A Las Vegas felon whose cooperation led to the conviction of Navy SEAL Nicholas Bickle on arms trafficking charges was sentenced Friday to five years in prison.
Omar Aguirre, 36, also was ordered to serve three years of supervised release after he gets out of federal prison.
Aguirre, who was convicted in New Mexico in 1999 of possession with intent to distribute more than 100 pounds of marijuana, had pleaded guilty to a firearms conspiracy charge in the weapons trafficking case.
In court Friday, an emotional Aguirre told Senior U.S. District Judge Roger Hunt that being charged in the arms conspiracy ended up saving him from a life of drug addiction — and probably saved his life.
“This was the best thing to happen to me,” said Aguirre, who explained afterward that he was hooked on painkillers.
Aguirre said he since has learned through therapy to overcome his addiction and low self-esteem that stemmed from his molestation at the age of 7.
“I know I’m going to be locked up, but at least in my heart and mind, I’ll be free,” Aguirre said.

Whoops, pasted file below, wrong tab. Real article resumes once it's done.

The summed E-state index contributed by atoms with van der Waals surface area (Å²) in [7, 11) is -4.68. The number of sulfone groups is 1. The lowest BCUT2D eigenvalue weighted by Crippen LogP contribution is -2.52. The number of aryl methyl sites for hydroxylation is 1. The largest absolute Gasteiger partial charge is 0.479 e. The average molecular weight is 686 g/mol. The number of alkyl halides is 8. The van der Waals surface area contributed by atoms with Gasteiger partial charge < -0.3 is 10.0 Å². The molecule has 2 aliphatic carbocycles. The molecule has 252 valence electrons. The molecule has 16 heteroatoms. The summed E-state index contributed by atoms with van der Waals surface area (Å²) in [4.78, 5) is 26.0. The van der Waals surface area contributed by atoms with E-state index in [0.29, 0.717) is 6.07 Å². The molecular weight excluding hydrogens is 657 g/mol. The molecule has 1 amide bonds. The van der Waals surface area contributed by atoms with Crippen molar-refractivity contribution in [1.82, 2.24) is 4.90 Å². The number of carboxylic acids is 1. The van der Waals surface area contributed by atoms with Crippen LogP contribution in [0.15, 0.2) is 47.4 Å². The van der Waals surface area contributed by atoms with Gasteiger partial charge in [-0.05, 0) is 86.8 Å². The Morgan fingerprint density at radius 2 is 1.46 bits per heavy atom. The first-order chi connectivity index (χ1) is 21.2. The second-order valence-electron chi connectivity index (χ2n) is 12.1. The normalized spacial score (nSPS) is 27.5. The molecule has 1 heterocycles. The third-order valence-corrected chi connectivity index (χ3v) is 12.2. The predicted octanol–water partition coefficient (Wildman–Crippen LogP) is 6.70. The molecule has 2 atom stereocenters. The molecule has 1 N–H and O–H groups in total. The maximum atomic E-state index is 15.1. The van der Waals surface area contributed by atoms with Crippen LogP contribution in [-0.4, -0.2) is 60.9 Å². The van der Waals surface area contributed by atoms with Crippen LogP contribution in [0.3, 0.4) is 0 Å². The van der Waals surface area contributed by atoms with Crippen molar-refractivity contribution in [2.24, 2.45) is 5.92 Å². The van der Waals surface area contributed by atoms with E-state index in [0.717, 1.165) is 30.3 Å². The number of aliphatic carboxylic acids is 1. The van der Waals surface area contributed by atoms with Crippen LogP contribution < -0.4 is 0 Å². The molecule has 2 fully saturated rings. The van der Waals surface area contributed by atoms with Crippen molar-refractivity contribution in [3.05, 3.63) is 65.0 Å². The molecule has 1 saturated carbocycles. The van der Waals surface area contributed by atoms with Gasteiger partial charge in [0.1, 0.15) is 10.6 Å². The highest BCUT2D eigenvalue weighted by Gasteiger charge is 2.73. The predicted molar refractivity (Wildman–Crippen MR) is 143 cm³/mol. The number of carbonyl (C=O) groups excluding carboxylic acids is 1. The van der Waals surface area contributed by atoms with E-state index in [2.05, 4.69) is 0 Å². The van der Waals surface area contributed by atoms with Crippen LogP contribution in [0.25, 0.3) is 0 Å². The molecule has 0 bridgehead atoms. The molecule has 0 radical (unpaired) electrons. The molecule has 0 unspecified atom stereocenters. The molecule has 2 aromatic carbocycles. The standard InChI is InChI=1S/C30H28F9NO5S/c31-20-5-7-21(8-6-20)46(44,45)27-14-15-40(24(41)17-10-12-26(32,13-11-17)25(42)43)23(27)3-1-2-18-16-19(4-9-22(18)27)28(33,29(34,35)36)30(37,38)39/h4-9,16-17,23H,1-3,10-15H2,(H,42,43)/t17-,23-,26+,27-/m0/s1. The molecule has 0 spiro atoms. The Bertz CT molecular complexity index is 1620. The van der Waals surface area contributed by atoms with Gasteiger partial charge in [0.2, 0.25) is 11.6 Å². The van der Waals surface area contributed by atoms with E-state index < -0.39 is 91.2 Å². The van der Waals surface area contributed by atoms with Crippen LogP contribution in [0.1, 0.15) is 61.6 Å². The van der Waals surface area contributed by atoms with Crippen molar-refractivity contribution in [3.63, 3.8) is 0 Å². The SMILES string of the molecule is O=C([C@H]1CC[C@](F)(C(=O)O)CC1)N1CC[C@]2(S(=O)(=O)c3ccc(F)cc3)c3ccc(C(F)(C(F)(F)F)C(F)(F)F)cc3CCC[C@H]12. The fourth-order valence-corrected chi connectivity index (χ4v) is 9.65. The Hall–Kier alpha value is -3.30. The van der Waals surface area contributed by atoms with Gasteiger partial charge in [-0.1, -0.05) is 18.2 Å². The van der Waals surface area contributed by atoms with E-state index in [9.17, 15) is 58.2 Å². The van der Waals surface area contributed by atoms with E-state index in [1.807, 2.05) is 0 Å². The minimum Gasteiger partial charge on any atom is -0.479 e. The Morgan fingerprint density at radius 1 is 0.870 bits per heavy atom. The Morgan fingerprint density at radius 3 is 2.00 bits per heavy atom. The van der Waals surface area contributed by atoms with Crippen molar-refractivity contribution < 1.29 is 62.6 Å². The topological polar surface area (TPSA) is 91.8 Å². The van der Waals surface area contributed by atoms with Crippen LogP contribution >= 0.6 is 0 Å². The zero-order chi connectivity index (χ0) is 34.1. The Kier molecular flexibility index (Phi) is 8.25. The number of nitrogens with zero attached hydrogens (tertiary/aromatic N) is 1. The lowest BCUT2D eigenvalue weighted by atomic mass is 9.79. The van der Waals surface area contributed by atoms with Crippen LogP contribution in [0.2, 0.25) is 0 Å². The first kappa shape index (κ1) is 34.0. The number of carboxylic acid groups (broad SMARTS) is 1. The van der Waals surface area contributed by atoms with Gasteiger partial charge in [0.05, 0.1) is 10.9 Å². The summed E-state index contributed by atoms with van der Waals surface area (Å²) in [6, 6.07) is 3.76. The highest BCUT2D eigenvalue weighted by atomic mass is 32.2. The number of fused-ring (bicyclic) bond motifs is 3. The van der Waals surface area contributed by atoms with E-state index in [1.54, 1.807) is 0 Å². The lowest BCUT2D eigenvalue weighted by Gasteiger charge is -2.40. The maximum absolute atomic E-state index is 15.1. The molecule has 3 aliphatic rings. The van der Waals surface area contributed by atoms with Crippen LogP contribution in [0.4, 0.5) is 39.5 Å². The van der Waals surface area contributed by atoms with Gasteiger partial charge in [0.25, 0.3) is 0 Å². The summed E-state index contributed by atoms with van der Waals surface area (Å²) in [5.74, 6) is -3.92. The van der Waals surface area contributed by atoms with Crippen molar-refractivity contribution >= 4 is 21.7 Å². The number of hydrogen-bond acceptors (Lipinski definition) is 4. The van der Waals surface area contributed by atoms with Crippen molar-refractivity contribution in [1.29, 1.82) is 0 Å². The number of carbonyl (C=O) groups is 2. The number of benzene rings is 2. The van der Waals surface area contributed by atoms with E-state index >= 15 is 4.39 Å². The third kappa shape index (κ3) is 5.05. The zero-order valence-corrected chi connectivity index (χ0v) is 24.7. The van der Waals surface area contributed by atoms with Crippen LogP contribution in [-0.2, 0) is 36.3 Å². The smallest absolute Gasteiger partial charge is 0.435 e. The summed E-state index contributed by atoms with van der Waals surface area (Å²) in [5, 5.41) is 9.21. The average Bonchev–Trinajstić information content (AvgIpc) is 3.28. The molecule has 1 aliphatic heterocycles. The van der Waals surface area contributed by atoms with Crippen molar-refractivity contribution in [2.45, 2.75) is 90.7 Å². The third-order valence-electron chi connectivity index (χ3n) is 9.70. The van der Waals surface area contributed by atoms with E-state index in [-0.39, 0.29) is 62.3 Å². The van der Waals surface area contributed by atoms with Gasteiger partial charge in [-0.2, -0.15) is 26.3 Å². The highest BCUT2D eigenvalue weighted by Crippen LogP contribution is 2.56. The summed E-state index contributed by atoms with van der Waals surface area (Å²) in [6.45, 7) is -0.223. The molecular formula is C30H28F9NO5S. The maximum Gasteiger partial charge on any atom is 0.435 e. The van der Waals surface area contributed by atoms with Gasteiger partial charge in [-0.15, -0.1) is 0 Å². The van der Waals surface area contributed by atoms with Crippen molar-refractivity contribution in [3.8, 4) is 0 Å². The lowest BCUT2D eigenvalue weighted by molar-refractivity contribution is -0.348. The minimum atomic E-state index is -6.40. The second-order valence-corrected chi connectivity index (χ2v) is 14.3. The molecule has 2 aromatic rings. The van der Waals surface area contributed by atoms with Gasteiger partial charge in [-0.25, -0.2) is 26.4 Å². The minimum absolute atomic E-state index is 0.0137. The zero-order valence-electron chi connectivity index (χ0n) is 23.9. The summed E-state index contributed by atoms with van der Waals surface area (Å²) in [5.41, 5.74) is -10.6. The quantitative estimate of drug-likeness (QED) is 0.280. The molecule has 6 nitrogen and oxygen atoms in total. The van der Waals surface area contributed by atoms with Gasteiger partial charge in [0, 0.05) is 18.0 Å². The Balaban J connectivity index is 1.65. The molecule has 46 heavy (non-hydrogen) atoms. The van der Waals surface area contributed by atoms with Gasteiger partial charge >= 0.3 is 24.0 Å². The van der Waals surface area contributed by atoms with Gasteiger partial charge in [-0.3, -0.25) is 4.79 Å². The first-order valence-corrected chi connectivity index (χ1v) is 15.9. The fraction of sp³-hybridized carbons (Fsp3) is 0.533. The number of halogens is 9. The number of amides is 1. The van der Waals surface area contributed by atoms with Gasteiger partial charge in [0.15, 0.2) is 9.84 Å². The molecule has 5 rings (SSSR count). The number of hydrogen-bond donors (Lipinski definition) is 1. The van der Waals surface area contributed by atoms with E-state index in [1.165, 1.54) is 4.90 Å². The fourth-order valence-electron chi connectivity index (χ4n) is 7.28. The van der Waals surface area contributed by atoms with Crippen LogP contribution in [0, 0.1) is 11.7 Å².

His lawyer, Charles Kelly, did not oppose the five-year prison term Hunt handed out. Probation officials recommended the same sentence.
Hunt described Aguirre’s life-changing experiences as a “silver lining” in the case, and he commended Aguirre for moving to turn his life around. Hunt ordered him to surrender to prison authorities by Jan. 6.
A federal jury earlier this month convicted Bickle, a petty officer first class, of 13 counts in the arms conspiracy after a three-week trial. He is to be sentenced on Feb. 3.
Prosecutors identified the San Diego-based Navy SEAL during the trial as the ringleader in the conspiracy. They accused Bickle of bringing machine guns and other weapons into the country from Iraq for his own profit. Aguirre was not called to testify.
The investigation began in June 2010 when an informant told authorities that Aguirre was involved in arms trafficking. About two months later, after an undercover detective bought machine guns from Aguirre, investigators confronted Aguirre and persuaded him to cooperate in the investigation.
Aguirre and two other men later accepted plea bargains and admitted selling weapons for Bickle, the only military member charged in the case.
The other two defendants, Andrew Kaufman of Las Vegas and Richard Paul of Colorado, have pleaded guilty and are to be sentenced on Jan. 6. Paul testified at the trial against Bickle, his longtime friend.
Prosecutors said more than 70 firearms, including about 30 machine guns, were sold in the conspiracy. Evidence established that Bickle set the prices for those firearms and received most of the profits from the sales, prosecutors said.
Contact Jeff German at email@example.com or 702-380-8135.